Summer of Classic Books: New Classics

For some reason, I decided summer was a great time to set some goals. I can’t remember why, maybe because we are about as far away from January 1st and New Year’s Resolutions as we can get? That is my only real touchstone for goals, and it never seems to work out very well. So, summertime must be better, right?

Here are three books we recently read that I consider “new classics.” They are not very old, not old enough to be truly classic, but they all have that feel about them that they will be around for a long, long time.

gruffalo1. The Gruffalo by Julia Donaldson. I’m glad Finn is old enough to listen to books with more words in them now, because this one is wordy and brilliant. It has the rhyming text, the bouncy rhythm, the repeated phrases that are hallmarks of popular children’s stories. And it revisits the old trope of the trickster character in a new way. Finn has always been good at memorizing certain parts of his favorite books, but lately he has taken to reciting whole pages, with or without the book in his lap. Sometimes he will start telling the Gruffalo story while putting on his shoes or collecting up his stuffed animals. I always take this as a sign that the book is a hit.

pinkalicious2. Pinkalicious by Victoria and Elizabeth Kann. I thought this would be too girly for us. After all, the cover features a girl in a princess costume and the whole thing is pink, pink, pink. But, that’s not really the point of this book after all. The main character is, yes, a girl, but she comes across as a real person with ups and downs, instead of just another princessy girl in a fancy dress. Her little brother is a great character, too. I won’t spoil anything by telling you what color he turns at the end of the book, but you can probably guess. Finn asked to read this so many times before we had to return this to the library. Since this was a success, I think we are going to check out Fancy Nancy next. I keep seeing notices for Fancy Nancy parties at bookstores and stuff, so there must be something to it.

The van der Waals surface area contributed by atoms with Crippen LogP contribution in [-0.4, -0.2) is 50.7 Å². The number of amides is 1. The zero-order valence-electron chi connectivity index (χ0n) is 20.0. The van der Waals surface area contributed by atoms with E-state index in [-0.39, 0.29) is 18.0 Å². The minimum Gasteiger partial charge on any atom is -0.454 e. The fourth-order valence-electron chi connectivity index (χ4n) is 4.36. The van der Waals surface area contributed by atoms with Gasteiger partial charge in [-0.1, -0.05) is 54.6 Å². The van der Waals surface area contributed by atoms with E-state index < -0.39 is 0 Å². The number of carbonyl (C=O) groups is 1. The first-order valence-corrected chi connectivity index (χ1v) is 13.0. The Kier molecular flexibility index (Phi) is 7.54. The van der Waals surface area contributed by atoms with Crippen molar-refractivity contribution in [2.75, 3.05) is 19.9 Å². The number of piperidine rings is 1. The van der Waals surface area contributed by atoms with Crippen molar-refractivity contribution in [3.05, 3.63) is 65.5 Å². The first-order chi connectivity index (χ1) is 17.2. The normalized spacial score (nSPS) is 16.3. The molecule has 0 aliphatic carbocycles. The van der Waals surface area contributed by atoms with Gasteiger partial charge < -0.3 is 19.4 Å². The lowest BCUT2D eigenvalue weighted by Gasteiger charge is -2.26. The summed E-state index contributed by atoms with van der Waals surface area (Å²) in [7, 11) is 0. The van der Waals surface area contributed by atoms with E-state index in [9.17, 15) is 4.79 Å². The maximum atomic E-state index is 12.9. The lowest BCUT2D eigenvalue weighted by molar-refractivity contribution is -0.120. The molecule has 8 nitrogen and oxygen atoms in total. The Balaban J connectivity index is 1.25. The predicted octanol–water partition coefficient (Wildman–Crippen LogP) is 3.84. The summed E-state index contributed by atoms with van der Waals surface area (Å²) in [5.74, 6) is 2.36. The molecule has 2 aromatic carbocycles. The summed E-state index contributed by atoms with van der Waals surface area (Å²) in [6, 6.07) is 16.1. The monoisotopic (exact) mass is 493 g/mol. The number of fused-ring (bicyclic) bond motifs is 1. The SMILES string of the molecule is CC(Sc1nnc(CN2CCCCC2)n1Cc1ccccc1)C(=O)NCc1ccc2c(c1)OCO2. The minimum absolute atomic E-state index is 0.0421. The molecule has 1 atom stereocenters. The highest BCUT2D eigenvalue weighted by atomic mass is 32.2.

knufle bunny3. Knuffle Bunny by Mo Willems. We have been great fans of this series for a while, but it took until recently for us to track down the first Knuffle Bunny. They didn’t have it at my local branch of the library, so we had to order it and wait for it to come in. (Can I tell you a secret? I love ordering books from the library almost as much as I love managing my Netflix queue.) Finn loved the drama of Trixie trying to explain what she wanted without having the words to use. I think even though he is really verbal now and often quite chatty, he still has moments when he can’t express what he wants, or he is misunderstood. I also love the design of the Knuffle Bunny books, the mix of photography and drawings. I really wish there were more children’s fiction books that featured photographs.

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